Leading Contact Tracing Initiative Offers Insufficient Assurance Against Abuse
Posted on June 1, 2020
Not long after the first wave of states imposed shelter-in-place orders to combat the COVID-19 pandemic, public discourse coalesced around initiatives which proposed harnessing technology to stem the spread of the virus.
In particular, public health experts in the United States began entertaining the implementation of contact tracing using mobile applications. The idea behind such applications is that, because mobile devices are equipped with various wireless communication interfaces, and are ubiquitous among the populace, these devices could be used to warn individuals who passed within close proximity of other individuals who tested positive for COVID-19. The ability to quickly issue warnings in this way, the thinking goes, would allow the potentially exposed to immediately self-quarantine and preclude further transmission via continued interpersonal contact.
There are a number of proposals for how to facilitate this technologically assisted epidemiological control in practice, with a range of software architectures and, by extension, privacy implications. The most mature, broadly supported, and logistically viable among these is the joint project by Apple and Google. Therefore, it is critical to consider the civil liberties ramifications of this approach.
First, a brief overview of the structure of the Apple-Google contact tracing app. The primary component of the “app” would be installed invisibly deep inside users’ mobile operating system (OS), either iOS or Android. The rationale behind the joint undertaking is to ensure interoperability between devices of these otherwise completely distinct mobile ecosystems. By installing components of the app at such a low level, devices can constantly transmit and receive via Bluetooth in order to determine when the device’s bearer was close enough to another device (and, by assumption, its bearer) to risk transmission of COVID-19 between the two.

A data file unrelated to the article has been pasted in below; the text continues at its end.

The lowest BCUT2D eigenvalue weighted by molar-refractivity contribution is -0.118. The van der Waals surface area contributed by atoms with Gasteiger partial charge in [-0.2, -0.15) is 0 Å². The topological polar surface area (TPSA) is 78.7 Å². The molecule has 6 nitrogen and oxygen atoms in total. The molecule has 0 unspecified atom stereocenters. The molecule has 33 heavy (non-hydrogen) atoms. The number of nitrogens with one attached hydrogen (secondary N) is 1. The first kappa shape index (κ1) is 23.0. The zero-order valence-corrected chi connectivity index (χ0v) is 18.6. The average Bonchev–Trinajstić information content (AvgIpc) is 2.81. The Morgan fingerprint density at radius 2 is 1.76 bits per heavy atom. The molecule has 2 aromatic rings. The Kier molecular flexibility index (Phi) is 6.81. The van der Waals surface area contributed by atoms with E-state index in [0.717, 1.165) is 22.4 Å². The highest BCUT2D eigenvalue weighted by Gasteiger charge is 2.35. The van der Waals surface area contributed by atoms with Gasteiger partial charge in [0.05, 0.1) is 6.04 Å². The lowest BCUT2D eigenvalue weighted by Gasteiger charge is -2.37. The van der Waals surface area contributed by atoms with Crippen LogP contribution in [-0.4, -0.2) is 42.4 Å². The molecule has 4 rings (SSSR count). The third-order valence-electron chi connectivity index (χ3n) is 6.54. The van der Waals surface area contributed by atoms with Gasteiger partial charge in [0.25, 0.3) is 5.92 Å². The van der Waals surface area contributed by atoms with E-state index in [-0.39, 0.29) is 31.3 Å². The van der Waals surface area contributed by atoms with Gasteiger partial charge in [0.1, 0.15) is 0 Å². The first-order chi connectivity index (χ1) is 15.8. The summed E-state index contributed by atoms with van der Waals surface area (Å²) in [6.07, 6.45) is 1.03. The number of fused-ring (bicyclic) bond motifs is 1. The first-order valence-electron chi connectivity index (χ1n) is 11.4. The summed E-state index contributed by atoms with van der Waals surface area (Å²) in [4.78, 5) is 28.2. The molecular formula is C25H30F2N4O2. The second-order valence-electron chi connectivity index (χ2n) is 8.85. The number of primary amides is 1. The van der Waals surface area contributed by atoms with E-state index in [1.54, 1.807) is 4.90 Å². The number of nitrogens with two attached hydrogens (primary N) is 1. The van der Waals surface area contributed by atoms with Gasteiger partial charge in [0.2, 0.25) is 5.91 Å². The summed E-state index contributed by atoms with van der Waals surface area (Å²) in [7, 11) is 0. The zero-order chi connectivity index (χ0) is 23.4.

The secondary component of the app involves voluntary installation of the app, proper. When installed and initialized, the app instructs the device to constantly log all the Bluetooth-equipped devices that pass close enough to it to risk COVID-19 transmission–it infers distance by measuring the signal strength of nearby Bluetooth devices.
If the app’s user later tests positive for COVID-19, the user is directed to send an alert through the app, which then warns all the devices which passed within transmissible range, that their users may now be infected.
Deploying this technical public health measure raises a number of concerns for its potential harm to Americans’ privacy. For one thing, it’s hard to say for certain if participation in this program would be worth the potential privacy tradeoff, as there is lack of evidence to suggest that the practice of contact tracing of any sort would produce any tangible public health benefits in the US.